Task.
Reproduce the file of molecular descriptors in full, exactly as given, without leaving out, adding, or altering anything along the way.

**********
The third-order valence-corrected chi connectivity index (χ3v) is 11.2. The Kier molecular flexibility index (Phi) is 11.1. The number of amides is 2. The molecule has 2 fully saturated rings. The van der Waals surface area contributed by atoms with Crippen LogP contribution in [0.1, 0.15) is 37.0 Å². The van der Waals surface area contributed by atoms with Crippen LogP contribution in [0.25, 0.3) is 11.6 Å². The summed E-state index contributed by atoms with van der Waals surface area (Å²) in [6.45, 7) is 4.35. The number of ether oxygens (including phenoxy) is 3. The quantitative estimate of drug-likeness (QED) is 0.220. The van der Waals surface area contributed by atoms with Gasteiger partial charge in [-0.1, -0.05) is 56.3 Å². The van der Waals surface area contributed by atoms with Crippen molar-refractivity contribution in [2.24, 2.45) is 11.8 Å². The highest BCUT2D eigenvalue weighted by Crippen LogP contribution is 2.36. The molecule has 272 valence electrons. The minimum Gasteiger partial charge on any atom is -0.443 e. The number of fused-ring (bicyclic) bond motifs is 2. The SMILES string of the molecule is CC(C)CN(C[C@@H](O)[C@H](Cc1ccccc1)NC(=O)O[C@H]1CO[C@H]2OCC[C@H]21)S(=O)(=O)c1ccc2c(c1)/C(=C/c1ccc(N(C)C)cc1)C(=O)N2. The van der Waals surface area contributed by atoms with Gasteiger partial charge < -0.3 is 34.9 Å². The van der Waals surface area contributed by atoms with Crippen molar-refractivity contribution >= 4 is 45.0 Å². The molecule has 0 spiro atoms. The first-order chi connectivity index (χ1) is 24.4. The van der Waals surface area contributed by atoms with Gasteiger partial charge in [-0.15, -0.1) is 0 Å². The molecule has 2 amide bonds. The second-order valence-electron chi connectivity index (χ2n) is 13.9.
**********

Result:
The third-order valence-corrected chi connectivity index (χ3v) is 11.2. The Kier molecular flexibility index (Phi) is 11.1. The number of amides is 2. The molecule has 2 fully saturated rings. The van der Waals surface area contributed by atoms with Crippen LogP contribution in [0.1, 0.15) is 37.0 Å². The van der Waals surface area contributed by atoms with Crippen LogP contribution in [0.25, 0.3) is 11.6 Å². The summed E-state index contributed by atoms with van der Waals surface area (Å²) in [6.45, 7) is 4.35. The number of ether oxygens (including phenoxy) is 3. The quantitative estimate of drug-likeness (QED) is 0.220. The van der Waals surface area contributed by atoms with Gasteiger partial charge in [-0.1, -0.05) is 56.3 Å². The van der Waals surface area contributed by atoms with Crippen molar-refractivity contribution in [2.24, 2.45) is 11.8 Å². The highest BCUT2D eigenvalue weighted by Crippen LogP contribution is 2.36. The molecule has 272 valence electrons. The minimum Gasteiger partial charge on any atom is -0.443 e. The number of fused-ring (bicyclic) bond motifs is 2. The SMILES string of the molecule is CC(C)CN(C[C@@H](O)[C@H](Cc1ccccc1)NC(=O)O[C@H]1CO[C@H]2OCC[C@H]21)S(=O)(=O)c1ccc2c(c1)/C(=C/c1ccc(N(C)C)cc1)C(=O)N2. The van der Waals surface area contributed by atoms with Gasteiger partial charge < -0.3 is 34.9 Å². The van der Waals surface area contributed by atoms with Crippen molar-refractivity contribution >= 4 is 45.0 Å². The molecule has 0 spiro atoms. The first-order chi connectivity index (χ1) is 24.4. The van der Waals surface area contributed by atoms with Gasteiger partial charge in [-0.15, -0.1) is 0 Å². The molecule has 2 amide bonds. The second-order valence-electron chi connectivity index (χ2n) is 13.9.